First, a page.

Toilet Tissue Illness

In the late 1920s and early 1930s, Scott Tissues ran an advertising campaign that sought to convince the American public that there was such a thing as 'Toilet Tissue Illness,' and that it was one of the great public health crises of the time. Toilet Tissue Illness was caused by using cheap toilet paper. It could lead to serious complications, possibly requiring rectal surgery to fix. So the ads suggested.

The most notorious ad in the campaign was the 'black glove' ad below.



Here's some background info about the Scott Tissue campaign from Richard Smyth's Bum Fodder: An Absorbing History of Toilet Paper:

The image is stark: a clinically white sheet, an array of gleaming surgical instruments, and a hand, clad in a glove of thick black rubber. 'Often the only relief from toilet tissue illness,' the slogan reads (managing to suggest that 'toilet tissue illness' is a recognised medical condition). Consumers who managed to get past the photo and slogan without dropping everything and running for the high hills were then subjected to another lecture from the haemorrhoid-fixated Scott ad-men. It's the usual litany: 'Astonishing percentage of rectal cases ... traceable to inferior toilet paper ... protect your family's health ... eliminate a needless risk.' The words are so much prattle — but the image of the black rubber glove lingers in the mind. Following criticism from the American Medical Association, Scott eventually back-tracked on its doom-laden claims — but pledged to undertake trials in order to prove beyond dispute that 'improperly made toilet tissue is a menace to health'.

And a few of the other ads featured in the campaign:



Posted By: Alex - Thu Jul 20, 2017
Category: Health, Advertising, 1920s, 1930s





Comments
The big selling point at one time was 'Splinter Free\ tissue!
https://www.thevintagenews.com/2016/11/05/splinter-free-toilet-paper-didnt-exist-until-the-1930s/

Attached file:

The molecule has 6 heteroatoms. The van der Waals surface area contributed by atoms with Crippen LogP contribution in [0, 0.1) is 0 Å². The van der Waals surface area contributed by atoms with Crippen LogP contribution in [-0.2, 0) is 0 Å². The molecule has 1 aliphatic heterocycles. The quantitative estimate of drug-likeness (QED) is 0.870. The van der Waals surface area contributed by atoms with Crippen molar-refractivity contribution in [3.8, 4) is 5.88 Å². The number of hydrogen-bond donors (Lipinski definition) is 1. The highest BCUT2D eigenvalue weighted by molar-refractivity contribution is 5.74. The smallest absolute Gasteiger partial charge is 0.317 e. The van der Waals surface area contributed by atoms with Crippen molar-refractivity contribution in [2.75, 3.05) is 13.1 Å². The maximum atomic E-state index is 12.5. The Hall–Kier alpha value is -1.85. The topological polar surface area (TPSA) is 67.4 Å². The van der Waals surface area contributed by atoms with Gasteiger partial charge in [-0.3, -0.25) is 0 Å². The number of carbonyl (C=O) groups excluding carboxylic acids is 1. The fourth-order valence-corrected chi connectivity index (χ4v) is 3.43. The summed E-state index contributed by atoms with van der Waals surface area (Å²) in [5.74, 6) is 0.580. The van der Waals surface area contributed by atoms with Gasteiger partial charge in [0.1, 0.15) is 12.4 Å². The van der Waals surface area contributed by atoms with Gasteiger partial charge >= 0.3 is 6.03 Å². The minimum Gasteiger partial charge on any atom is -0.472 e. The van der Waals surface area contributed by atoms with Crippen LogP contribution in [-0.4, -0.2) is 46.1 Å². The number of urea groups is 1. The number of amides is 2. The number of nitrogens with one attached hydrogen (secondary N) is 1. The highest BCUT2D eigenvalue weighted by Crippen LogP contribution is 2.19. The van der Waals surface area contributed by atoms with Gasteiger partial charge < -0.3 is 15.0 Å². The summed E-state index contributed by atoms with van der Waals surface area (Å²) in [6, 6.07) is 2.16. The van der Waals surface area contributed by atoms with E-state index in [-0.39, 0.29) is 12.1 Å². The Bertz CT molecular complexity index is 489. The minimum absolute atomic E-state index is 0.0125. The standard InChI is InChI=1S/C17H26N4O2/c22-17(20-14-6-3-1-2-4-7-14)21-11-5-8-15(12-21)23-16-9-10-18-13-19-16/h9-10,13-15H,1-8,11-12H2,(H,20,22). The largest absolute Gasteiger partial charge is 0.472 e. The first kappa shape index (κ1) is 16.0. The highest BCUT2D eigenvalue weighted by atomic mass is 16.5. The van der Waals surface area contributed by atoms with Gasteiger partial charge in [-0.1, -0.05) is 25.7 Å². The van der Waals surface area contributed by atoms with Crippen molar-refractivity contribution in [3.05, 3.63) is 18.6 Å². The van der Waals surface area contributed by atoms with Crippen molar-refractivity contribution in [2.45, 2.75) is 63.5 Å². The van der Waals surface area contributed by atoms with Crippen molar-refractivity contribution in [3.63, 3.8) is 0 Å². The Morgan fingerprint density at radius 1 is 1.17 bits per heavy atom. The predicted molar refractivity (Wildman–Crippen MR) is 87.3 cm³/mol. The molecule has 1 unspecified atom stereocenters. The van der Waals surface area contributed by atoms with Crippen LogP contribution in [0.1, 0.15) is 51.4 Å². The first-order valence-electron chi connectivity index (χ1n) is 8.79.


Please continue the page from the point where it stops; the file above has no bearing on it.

Posted by BMN on 07/20/17 at 07:41 AM
It could be worse. You could be out hiking in the California Sierra Nevada mountains and mistakenly use a few leaves of Toxicodendron diversilobum to take care of your post-elimination needs. You would only do it once, though.
Posted by KDP in Madill, OK on 07/20/17 at 07:59 AM
For many consumers, toilet paper was still a new innovation. Some folks used whatever paper they had on hand to "clean up," including pages from old catalogs and phone books. So for many people, "toilet tissue illness" was probably very real.
Posted by Brian in denial on 07/20/17 at 02:18 PM
@KDP, we once hosted a couple from Germany as part of a local Firefighter Exchange program. Some of the activities included hikes in the Shasta-Trinity forests. We had to make doubly sure that all of our visitors were given very complete instruction on avoiding that plant should the need arise, or even just while walking about.
As far as advertising goes, this campaign is only another one taking the "snake oil" medicine claims of curing anything and everything. Just maybe a little darker.
Posted by Steve E. in Redding, CA on 07/20/17 at 05:51 PM
Commenting is no longer available for this post.